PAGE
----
Murray State University

Poster Title

Pharmacokinetics of CBD Supplementation in Horses: Single Dose vs. Long-Term Feeding

Presenter Information

Madilyn AdamchikFollow

Grade Level at Time of Presentation

Senior

Major

Animal Tech/Animal/Equine

Institution 22-23

Murray State University

KY House District #

4

KY Senate District #

11

Department

Animal/Equine Science

Abstract

Research about supplemental feeding of cannabidiol (CBD) to horses is still in its early stages, but owners are feeding CBD to relieve pain and calm behavioral issues. Cannabinoids work through the endocannabinoid system to modulate nervous and hormonal actions in the body. The objectives of this study were to evaluate the pharmacokinetics of single dose versus long-term feeding of a pelleted CBD supplement. In Project 1, eighteen Quarter Horse geldings were given a single dose of 50 mg (n=6), 100 mg (n=6), or 250 mg (n=6) of pelleted CBD. Blood samples were collected before treatment (0 hrs), and at 0.5, 1, 2, 4 and 12 hrs post treatment. The highest concentration of CBD in the blood was seen in the 250 mg group at 4 hrs post-treatment. The highest concentration of the metabolite 7-COOH CBD was again seen in the 250 mg group at 4 hrs post-treatment. However, both CBD and 7-COOH CBD concentrations appeared to still be rising at 12 hrs in the 50 mg group. Project 2 utilized 24 horses (12 CON and 12 TRT), where TRT horses were fed 100 mg of CBD once a day for 8 weeks (wks). Blood samples were collected pre-treatment (0), and at 2, 4, 6 and 8 wks. The highest CBD concentrations were seen at 2 wks, but concentrations decreased at 4 wks before increasing again at 6 wks and remaining elevated at 8 wks. Results from these projects agree with some publications but differ from others, though no negative side effects were noted in any horse. More research is needed to better understand CBD metabolism and its effect in horses.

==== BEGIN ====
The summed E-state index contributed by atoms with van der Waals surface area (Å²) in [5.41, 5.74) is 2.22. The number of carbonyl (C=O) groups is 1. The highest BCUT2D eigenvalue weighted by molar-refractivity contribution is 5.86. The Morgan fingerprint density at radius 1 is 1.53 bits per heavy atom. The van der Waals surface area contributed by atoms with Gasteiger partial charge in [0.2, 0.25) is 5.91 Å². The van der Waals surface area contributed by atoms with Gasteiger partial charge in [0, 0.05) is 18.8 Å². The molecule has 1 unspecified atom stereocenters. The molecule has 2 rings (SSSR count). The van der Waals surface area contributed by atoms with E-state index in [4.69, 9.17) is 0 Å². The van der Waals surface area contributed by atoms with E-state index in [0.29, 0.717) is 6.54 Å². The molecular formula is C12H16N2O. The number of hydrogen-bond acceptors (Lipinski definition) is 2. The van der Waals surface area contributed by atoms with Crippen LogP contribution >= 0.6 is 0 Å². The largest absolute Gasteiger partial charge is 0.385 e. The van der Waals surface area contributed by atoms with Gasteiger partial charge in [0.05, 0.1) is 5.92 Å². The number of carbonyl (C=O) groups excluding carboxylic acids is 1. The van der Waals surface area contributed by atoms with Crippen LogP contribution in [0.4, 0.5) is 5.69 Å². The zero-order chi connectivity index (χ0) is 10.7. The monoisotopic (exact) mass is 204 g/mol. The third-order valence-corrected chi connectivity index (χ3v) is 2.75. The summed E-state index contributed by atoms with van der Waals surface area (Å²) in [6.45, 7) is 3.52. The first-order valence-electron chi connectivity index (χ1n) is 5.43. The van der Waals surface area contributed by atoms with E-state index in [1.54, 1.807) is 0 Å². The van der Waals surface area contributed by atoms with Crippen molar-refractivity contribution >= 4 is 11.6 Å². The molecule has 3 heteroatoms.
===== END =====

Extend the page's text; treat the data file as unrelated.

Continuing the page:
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Pharmacokinetics of CBD Supplementation in Horses: Single Dose vs. Long-Term Feeding

Research about supplemental feeding of cannabidiol (CBD) to horses is still in its early stages, but owners are feeding CBD to relieve pain and calm behavioral issues. Cannabinoids work through the endocannabinoid system to modulate nervous and hormonal actions in the body. The objectives of this study were to evaluate the pharmacokinetics of single dose versus long-term feeding of a pelleted CBD supplement. In Project 1, eighteen Quarter Horse geldings were given a single dose of 50 mg (n=6), 100 mg (n=6), or 250 mg (n=6) of pelleted CBD. Blood samples were collected before treatment (0 hrs), and at 0.5, 1, 2, 4 and 12 hrs post treatment. The highest concentration of CBD in the blood was seen in the 250 mg group at 4 hrs post-treatment. The highest concentration of the metabolite 7-COOH CBD was again seen in the 250 mg group at 4 hrs post-treatment. However, both CBD and 7-COOH CBD concentrations appeared to still be rising at 12 hrs in the 50 mg group. Project 2 utilized 24 horses (12 CON and 12 TRT), where TRT horses were fed 100 mg of CBD once a day for 8 weeks (wks). Blood samples were collected pre-treatment (0), and at 2, 4, 6 and 8 wks. The highest CBD concentrations were seen at 2 wks, but concentrations decreased at 4 wks before increasing again at 6 wks and remaining elevated at 8 wks. Results from these projects agree with some publications but differ from others, though no negative side effects were noted in any horse. More research is needed to better understand CBD metabolism and its effect in horses.